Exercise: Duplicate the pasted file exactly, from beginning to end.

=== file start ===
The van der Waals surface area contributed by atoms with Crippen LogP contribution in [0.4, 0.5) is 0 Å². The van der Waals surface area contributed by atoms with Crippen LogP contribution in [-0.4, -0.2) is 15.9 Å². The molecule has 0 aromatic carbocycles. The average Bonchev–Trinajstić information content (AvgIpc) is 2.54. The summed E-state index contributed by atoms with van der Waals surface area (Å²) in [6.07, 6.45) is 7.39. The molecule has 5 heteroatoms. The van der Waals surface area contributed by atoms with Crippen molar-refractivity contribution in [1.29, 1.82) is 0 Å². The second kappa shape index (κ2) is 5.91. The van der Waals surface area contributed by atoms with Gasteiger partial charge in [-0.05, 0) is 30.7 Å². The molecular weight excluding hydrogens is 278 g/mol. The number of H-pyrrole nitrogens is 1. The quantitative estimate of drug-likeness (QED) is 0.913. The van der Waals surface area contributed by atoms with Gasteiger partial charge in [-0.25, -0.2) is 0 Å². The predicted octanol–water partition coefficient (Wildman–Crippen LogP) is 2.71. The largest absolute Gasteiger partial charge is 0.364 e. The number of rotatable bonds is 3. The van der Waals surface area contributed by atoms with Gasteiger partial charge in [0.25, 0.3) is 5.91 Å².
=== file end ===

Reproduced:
The van der Waals surface area contributed by atoms with Crippen LogP contribution in [0.4, 0.5) is 0 Å². The van der Waals surface area contributed by atoms with Crippen LogP contribution in [-0.4, -0.2) is 15.9 Å². The molecule has 0 aromatic carbocycles. The average Bonchev–Trinajstić information content (AvgIpc) is 2.54. The summed E-state index contributed by atoms with van der Waals surface area (Å²) in [6.07, 6.45) is 7.39. The molecule has 5 heteroatoms. The van der Waals surface area contributed by atoms with Crippen molar-refractivity contribution in [1.29, 1.82) is 0 Å². The second kappa shape index (κ2) is 5.91. The van der Waals surface area contributed by atoms with Gasteiger partial charge in [-0.05, 0) is 30.7 Å². The molecular weight excluding hydrogens is 278 g/mol. The number of H-pyrrole nitrogens is 1. The quantitative estimate of drug-likeness (QED) is 0.913. The van der Waals surface area contributed by atoms with Gasteiger partial charge in [-0.25, -0.2) is 0 Å². The predicted octanol–water partition coefficient (Wildman–Crippen LogP) is 2.71. The largest absolute Gasteiger partial charge is 0.364 e. The number of rotatable bonds is 3. The van der Waals surface area contributed by atoms with Gasteiger partial charge in [0.25, 0.3) is 5.91 Å².